By these estimates, if enacted, the budget — which includes the Biden family and infrastructure plans — would hike spending by $4 trillion over ten years while raising $1.3 trillion in revenue. These numbers shift to $5 trillion and $3 trillion if you count tax credits as spending and toss in a promised $700 billion from better tax enforcement. (The tax credits include Biden’s big payments to parents regardless of whether they work, and the report treats such “spending through the tax code” as a revenue-reducer rather than spending per se.)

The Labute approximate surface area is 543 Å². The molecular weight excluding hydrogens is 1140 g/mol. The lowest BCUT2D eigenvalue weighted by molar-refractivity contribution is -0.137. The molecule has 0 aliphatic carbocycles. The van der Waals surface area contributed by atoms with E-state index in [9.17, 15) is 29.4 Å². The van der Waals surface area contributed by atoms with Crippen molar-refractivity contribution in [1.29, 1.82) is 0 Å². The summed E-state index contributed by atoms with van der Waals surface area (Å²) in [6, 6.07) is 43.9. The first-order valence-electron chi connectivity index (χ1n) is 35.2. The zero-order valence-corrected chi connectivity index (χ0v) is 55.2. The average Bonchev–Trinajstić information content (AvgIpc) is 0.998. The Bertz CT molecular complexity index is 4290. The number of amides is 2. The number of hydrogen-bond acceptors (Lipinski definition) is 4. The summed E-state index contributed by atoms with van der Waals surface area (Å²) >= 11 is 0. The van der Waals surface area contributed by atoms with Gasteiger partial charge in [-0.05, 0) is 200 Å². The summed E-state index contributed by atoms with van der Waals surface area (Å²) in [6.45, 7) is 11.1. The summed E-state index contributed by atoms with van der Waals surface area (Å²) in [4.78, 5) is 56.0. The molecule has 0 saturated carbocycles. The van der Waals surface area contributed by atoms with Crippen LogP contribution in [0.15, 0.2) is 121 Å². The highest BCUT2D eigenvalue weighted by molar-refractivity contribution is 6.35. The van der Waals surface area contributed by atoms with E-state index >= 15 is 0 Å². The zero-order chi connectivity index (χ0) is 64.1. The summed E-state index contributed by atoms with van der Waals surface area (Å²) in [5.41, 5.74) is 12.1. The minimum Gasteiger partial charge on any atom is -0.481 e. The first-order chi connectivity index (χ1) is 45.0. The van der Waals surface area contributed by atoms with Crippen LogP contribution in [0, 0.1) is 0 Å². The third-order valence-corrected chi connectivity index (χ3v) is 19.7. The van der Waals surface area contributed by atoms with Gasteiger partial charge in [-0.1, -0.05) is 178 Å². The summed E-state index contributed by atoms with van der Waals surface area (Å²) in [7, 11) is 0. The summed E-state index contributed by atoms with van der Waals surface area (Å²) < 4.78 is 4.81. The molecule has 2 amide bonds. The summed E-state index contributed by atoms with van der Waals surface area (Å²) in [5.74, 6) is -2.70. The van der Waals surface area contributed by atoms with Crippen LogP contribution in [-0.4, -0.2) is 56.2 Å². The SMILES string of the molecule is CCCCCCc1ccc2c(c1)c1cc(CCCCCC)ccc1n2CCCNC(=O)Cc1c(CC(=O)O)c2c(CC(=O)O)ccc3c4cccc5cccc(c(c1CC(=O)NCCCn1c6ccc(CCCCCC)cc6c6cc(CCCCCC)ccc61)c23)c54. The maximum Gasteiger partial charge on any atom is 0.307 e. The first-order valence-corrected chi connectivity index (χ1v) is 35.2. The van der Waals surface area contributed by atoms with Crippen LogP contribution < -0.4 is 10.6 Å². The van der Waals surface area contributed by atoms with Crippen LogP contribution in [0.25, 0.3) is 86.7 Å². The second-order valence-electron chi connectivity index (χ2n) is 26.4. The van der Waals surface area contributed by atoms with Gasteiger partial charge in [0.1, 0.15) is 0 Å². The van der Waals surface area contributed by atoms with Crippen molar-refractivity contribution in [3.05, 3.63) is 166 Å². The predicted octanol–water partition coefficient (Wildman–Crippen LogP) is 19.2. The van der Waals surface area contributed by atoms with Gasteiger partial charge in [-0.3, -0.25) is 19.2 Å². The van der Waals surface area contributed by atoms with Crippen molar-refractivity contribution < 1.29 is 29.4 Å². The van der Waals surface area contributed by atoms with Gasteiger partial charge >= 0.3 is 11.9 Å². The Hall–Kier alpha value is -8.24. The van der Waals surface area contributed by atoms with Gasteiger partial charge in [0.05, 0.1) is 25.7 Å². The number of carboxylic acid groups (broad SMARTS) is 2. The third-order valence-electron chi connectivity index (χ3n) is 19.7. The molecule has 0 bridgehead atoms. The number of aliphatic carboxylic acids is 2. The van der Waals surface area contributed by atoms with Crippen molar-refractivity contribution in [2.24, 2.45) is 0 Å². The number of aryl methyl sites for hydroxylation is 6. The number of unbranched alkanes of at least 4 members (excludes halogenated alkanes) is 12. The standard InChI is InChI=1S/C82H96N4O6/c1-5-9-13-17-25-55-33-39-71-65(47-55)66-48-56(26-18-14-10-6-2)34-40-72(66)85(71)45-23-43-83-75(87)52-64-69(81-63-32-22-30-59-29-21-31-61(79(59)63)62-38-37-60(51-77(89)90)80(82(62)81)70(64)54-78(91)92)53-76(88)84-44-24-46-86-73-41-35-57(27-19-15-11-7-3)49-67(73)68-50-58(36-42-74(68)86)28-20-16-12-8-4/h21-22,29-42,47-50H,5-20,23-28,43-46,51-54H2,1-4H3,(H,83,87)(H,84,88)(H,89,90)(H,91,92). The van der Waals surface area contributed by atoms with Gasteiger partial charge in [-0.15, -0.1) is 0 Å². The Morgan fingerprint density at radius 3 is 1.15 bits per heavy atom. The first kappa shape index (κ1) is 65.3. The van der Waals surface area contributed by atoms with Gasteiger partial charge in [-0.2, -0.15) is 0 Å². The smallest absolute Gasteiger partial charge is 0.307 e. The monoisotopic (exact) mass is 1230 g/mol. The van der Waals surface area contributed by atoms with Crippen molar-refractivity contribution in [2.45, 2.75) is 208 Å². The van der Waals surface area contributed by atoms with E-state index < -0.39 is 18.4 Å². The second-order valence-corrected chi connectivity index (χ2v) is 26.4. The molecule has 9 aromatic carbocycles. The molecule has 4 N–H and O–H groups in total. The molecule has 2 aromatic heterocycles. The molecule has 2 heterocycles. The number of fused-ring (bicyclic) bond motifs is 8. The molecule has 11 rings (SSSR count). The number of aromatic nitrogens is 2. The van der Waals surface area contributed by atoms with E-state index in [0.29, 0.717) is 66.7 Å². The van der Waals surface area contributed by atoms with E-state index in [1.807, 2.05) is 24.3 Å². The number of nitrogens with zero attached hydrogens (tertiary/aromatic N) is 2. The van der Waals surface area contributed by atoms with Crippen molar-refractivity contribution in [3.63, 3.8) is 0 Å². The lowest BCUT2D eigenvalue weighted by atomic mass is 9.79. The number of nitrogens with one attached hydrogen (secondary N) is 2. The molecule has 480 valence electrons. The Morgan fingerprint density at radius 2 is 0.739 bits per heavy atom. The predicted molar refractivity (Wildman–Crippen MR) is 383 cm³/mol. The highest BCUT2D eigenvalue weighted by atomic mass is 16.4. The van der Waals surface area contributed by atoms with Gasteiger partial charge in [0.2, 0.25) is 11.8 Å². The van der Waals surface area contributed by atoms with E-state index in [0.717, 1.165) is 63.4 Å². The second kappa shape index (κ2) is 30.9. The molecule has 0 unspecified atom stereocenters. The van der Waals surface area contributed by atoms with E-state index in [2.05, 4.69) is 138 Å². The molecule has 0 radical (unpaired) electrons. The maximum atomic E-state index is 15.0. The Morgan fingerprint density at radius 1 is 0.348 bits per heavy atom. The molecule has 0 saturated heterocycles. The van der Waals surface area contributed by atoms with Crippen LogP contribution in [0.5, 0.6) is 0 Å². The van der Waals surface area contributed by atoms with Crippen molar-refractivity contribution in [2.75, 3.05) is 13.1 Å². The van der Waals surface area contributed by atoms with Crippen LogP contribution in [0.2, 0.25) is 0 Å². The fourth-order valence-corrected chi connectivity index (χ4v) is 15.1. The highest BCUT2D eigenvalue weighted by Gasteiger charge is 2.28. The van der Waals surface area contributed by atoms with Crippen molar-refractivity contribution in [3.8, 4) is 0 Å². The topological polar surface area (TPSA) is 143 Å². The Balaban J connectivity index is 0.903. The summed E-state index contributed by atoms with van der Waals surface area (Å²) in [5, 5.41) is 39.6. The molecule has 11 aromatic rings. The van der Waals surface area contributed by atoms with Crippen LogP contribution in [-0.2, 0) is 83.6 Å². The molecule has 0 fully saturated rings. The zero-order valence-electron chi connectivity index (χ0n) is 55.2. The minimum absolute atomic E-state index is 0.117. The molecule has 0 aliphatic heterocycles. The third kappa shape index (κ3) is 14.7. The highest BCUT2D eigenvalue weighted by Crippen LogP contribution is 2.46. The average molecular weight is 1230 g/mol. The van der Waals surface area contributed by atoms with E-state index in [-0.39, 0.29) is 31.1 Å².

America has a population of roughly 330 million, so every trillion dollars represents about $3,000 per person.
The Tax Foundation also estimates the broader economic effects of the tax and spending changes: about 165,000 fewer jobs and 1 percent lower GDP in the long run, for example.
Unlike the previous report, this one doesn’t tell us what percentage of all individual filers would see tax hikes. In terms of broad income groups, though, the top 20 percent would pay more than they used to starting next year, and the top 60 percent would by 2031, thanks to the expiration of the bigger child tax credit in 2026.